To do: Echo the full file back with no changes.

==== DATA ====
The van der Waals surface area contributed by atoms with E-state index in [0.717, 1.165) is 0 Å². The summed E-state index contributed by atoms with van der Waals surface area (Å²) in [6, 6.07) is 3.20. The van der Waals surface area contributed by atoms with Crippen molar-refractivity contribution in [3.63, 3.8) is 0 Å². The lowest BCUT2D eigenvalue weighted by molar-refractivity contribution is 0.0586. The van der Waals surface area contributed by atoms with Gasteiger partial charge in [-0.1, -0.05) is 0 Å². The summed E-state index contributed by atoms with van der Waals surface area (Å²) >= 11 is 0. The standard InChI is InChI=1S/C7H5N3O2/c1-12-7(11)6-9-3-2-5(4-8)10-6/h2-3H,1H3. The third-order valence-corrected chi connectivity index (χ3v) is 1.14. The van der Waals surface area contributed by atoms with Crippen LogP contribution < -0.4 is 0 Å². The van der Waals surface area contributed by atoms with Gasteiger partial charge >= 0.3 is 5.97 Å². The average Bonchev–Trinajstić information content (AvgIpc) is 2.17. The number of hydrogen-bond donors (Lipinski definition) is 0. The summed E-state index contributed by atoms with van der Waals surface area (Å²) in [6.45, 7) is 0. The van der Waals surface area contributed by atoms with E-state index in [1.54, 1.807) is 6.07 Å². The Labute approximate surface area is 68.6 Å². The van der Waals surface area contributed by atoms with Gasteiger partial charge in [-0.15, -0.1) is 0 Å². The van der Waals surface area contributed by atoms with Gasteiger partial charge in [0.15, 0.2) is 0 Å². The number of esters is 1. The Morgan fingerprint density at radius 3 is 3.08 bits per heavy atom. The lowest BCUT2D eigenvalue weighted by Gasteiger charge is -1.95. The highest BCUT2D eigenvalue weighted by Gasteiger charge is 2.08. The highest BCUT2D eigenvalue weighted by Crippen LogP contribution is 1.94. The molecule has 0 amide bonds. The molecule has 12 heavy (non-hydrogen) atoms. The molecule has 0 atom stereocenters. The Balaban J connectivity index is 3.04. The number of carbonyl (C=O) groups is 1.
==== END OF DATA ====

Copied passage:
The van der Waals surface area contributed by atoms with E-state index in [0.717, 1.165) is 0 Å². The summed E-state index contributed by atoms with van der Waals surface area (Å²) in [6, 6.07) is 3.20. The van der Waals surface area contributed by atoms with Crippen molar-refractivity contribution in [3.63, 3.8) is 0 Å². The lowest BCUT2D eigenvalue weighted by molar-refractivity contribution is 0.0586. The van der Waals surface area contributed by atoms with Gasteiger partial charge in [-0.1, -0.05) is 0 Å². The summed E-state index contributed by atoms with van der Waals surface area (Å²) >= 11 is 0. The standard InChI is InChI=1S/C7H5N3O2/c1-12-7(11)6-9-3-2-5(4-8)10-6/h2-3H,1H3. The third-order valence-corrected chi connectivity index (χ3v) is 1.14. The van der Waals surface area contributed by atoms with Crippen LogP contribution < -0.4 is 0 Å². The van der Waals surface area contributed by atoms with Gasteiger partial charge >= 0.3 is 5.97 Å². The average Bonchev–Trinajstić information content (AvgIpc) is 2.17. The number of hydrogen-bond donors (Lipinski definition) is 0. The summed E-state index contributed by atoms with van der Waals surface area (Å²) in [6.45, 7) is 0. The van der Waals surface area contributed by atoms with E-state index in [1.54, 1.807) is 6.07 Å². The Labute approximate surface area is 68.6 Å². The van der Waals surface area contributed by atoms with Gasteiger partial charge in [-0.15, -0.1) is 0 Å². The van der Waals surface area contributed by atoms with Gasteiger partial charge in [0.15, 0.2) is 0 Å². The number of esters is 1. The Morgan fingerprint density at radius 3 is 3.08 bits per heavy atom. The lowest BCUT2D eigenvalue weighted by Gasteiger charge is -1.95. The highest BCUT2D eigenvalue weighted by Gasteiger charge is 2.08. The highest BCUT2D eigenvalue weighted by Crippen LogP contribution is 1.94. The molecule has 0 amide bonds. The molecule has 12 heavy (non-hydrogen) atoms. The molecule has 0 atom stereocenters. The Balaban J connectivity index is 3.04. The number of carbonyl (C=O) groups is 1.